The Old Stone House

by Darris Beach

In a peaceful little valley near Folsom, there stands an old stone house built long before the Civil War.  It was called “Plantation House,” because it was part of a large estate owned by a Mr. Elijah Ford.

 An interesting part of this house is the cellar where the slaves were kept at night.  In the cellar wall, there are still big hooks where the slaves were fastened with chains for safekeeping or for punishment.  There is also a fireplace which is still a beautiful piece of work.

 The house has four big rooms with rock walls two feet thick; the floors were made from big logs split open.  The chimneys on each end of the house were built from rock from the ground up, and there is a fireplace in each room.  There is a big window in each end of the upper story.  There are only two doors; the front door faces Ten Mile Creek; the back door opens toward the graveyard directly behind the house.  The graves with the gravestones are still there, but the headstones are lying on the ground covered with weeds.  Mr. Ford's wife and two sons are buried here, and probably he is buried here, too.  However, there is an old story told that one of Mr. Ford's slaves killed him and gave his body to the hogs.  There is another story about the money that was hidden in this house and never found.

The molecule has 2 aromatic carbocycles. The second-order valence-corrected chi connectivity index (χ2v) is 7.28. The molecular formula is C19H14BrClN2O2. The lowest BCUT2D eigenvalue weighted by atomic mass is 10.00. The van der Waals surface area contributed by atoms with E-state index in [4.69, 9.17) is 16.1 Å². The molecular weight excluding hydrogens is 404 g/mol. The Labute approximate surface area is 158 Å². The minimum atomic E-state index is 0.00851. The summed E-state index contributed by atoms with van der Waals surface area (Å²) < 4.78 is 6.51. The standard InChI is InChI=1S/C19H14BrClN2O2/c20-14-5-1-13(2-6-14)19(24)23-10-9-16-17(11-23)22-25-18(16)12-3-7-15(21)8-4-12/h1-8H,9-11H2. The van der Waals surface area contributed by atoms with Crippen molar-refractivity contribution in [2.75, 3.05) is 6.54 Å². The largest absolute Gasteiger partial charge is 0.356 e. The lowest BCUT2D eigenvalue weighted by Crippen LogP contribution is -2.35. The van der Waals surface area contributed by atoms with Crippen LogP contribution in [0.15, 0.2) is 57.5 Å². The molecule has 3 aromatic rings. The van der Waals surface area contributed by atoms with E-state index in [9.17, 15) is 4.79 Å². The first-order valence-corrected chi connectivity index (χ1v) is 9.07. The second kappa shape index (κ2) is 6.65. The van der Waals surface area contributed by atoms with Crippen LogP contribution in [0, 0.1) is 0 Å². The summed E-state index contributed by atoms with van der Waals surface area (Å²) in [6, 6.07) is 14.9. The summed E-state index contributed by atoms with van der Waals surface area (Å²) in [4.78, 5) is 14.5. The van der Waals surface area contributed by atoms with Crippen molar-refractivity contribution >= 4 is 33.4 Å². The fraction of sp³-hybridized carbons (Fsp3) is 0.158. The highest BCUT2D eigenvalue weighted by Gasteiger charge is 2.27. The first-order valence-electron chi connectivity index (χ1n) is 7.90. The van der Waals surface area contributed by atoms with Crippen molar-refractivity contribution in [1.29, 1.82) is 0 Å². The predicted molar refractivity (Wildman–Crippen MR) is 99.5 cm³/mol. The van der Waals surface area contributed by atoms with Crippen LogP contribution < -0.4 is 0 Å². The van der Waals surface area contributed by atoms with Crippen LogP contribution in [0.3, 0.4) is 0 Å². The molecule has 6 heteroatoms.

The slaves who built this house for Mr. Ford's family did a real job.  Every rock is perfectly fitted; nearly every single rock is still in place after more than a century.  It would be hard to say how much longer this old house will continue to stand unless someone deliberately tears it down.


From a collection of essays written in American Literature Eleven.  The class was taught by Ms. Hazel Ogden of Grant County High School in the 1963-1964 school year, and was typed by the typing classes of Mrs. Mattie Cox.  It is copyrighted by the Grant County Schools, and is used here with their kind permission. We found a copy in UK's King Library.